Vivid’s Condom Use Under Fire

More trouble for Vivid after one of it’s porn stars tested positive for HIV last year. In its attempt to shut down porn productions that don’t use condoms on set, the AIDS Healthcare Foundation held a press conference at Vivid’s corporate headquarters to announce the group has filed new complaints against the company with Cal/OSHA.

AHF filed additional Notice of Safety or Health Hazards complaints with regulators over the lack of condoms in adult films produced by Vivid.

“We respect the AHF’s right to freedom of speech,” Vivid founder Steven Hirsch said.

“We do not, however, agree with their point of view.”

Hirsch said that AIM healthcare has worked well for the company and it will continue to support the clinic.

“Our attorney is part of a committee that is working with Cal/OSHA to come up with a reasonable and responsible solution. When that work is complete, we will act appropriately,” he said.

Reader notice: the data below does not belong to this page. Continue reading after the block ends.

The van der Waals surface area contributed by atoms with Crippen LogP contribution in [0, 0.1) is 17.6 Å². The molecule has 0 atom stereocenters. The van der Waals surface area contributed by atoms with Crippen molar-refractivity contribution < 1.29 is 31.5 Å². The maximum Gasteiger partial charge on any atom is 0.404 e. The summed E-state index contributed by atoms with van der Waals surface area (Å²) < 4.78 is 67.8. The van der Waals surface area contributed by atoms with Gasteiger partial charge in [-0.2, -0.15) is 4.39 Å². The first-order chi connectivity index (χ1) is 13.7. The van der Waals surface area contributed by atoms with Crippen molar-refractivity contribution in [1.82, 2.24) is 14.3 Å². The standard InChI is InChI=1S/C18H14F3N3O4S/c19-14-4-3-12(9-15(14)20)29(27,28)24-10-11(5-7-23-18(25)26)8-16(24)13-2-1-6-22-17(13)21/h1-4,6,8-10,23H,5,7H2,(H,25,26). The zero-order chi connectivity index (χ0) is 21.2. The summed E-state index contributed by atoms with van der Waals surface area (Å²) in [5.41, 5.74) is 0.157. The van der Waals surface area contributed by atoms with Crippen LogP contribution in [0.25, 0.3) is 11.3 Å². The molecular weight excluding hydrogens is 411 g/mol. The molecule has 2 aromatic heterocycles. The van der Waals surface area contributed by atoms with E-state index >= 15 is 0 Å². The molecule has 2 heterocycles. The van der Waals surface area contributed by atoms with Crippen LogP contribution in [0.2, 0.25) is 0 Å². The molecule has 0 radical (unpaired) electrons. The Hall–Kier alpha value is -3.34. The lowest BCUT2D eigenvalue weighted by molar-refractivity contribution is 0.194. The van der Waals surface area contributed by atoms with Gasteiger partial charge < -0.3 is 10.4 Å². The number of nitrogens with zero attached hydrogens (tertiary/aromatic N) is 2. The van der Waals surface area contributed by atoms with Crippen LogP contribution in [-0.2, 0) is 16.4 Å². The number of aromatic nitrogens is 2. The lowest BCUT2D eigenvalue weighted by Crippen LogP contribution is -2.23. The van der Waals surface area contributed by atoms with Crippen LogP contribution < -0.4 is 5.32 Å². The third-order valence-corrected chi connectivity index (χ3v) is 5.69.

AIDS Healthcare submitted more than 20 Vivid DVDs, filmed under various company brands in which the performers do not wear condoms to support its current worker safety complaints.

AHF said the films demonstrate unsafe behavior in a workplace, as the sexual acts filmed without the use of condoms depict the unprotected exchange of bodily fluids.

AHF filed similar worker safety complaints with Cal/OSHA in August 2009 against 16 California-based adult film companies, including Vivid and Larry Flynt’s Hustler Video.

To date, Cal/OSHA has opened investigations into three of the complaints and is still evaluating and considering additional investigations.

Here’s the problem: stats tend to support the viewpoint that customers don’t want to see condoms in porn. In short, it ruins the fantasy. In LA at least, porn companies require regular testing instead and models must bring their most recent test results before they can get on set.

Gay porn companies aren’t doing this so much – but they do tend to require condom use more often. So which works best, condom use as advocated by the gay film industry, or regular testing as advocated by the straight film industry?

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